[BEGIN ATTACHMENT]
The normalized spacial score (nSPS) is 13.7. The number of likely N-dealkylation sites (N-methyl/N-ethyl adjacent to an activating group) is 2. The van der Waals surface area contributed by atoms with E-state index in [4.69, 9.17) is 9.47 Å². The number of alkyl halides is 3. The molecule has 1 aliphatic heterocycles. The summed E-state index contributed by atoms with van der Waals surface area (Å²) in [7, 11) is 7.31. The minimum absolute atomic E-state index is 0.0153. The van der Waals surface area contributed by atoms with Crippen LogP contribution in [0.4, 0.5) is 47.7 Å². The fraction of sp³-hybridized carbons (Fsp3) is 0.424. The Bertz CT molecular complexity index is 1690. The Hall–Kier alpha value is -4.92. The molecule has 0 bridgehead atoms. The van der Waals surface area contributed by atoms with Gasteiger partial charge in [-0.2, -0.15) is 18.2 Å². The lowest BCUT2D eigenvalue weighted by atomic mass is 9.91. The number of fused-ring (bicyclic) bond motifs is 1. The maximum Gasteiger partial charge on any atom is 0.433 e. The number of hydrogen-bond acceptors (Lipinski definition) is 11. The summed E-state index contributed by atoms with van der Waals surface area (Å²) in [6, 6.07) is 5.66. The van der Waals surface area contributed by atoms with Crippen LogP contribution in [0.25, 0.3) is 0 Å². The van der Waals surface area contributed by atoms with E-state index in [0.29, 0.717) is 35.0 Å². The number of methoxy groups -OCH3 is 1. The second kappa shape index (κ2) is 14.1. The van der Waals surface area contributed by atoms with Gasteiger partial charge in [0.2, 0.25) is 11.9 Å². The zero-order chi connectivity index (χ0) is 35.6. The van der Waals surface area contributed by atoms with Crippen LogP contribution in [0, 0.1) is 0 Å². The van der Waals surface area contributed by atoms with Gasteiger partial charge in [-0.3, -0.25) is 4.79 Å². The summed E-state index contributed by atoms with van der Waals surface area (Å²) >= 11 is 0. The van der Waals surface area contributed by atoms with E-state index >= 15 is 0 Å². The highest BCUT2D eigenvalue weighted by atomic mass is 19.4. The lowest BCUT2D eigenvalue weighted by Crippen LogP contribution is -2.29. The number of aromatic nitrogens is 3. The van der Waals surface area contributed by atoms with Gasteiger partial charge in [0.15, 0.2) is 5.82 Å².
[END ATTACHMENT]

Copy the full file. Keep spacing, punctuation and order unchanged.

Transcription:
The normalized spacial score (nSPS) is 13.7. The number of likely N-dealkylation sites (N-methyl/N-ethyl adjacent to an activating group) is 2. The van der Waals surface area contributed by atoms with E-state index in [4.69, 9.17) is 9.47 Å². The number of alkyl halides is 3. The molecule has 1 aliphatic heterocycles. The summed E-state index contributed by atoms with van der Waals surface area (Å²) in [7, 11) is 7.31. The minimum absolute atomic E-state index is 0.0153. The van der Waals surface area contributed by atoms with Crippen LogP contribution in [0.4, 0.5) is 47.7 Å². The fraction of sp³-hybridized carbons (Fsp3) is 0.424. The Bertz CT molecular complexity index is 1690. The Hall–Kier alpha value is -4.92. The molecule has 0 bridgehead atoms. The van der Waals surface area contributed by atoms with Gasteiger partial charge in [-0.2, -0.15) is 18.2 Å². The lowest BCUT2D eigenvalue weighted by atomic mass is 9.91. The number of fused-ring (bicyclic) bond motifs is 1. The maximum Gasteiger partial charge on any atom is 0.433 e. The number of hydrogen-bond acceptors (Lipinski definition) is 11. The summed E-state index contributed by atoms with van der Waals surface area (Å²) in [6, 6.07) is 5.66. The van der Waals surface area contributed by atoms with Crippen LogP contribution in [0.25, 0.3) is 0 Å². The van der Waals surface area contributed by atoms with E-state index in [0.29, 0.717) is 35.0 Å². The number of methoxy groups -OCH3 is 1. The second kappa shape index (κ2) is 14.1. The van der Waals surface area contributed by atoms with Gasteiger partial charge in [0.2, 0.25) is 11.9 Å². The zero-order chi connectivity index (χ0) is 35.6. The van der Waals surface area contributed by atoms with Crippen LogP contribution in [0, 0.1) is 0 Å². The van der Waals surface area contributed by atoms with Gasteiger partial charge in [-0.3, -0.25) is 4.79 Å². The summed E-state index contributed by atoms with van der Waals surface area (Å²) >= 11 is 0. The van der Waals surface area contributed by atoms with E-state index >= 15 is 0 Å². The highest BCUT2D eigenvalue weighted by atomic mass is 19.4. The lowest BCUT2D eigenvalue weighted by Crippen LogP contribution is -2.29. The number of aromatic nitrogens is 3. The van der Waals surface area contributed by atoms with Gasteiger partial charge in [0.15, 0.2) is 5.82 Å².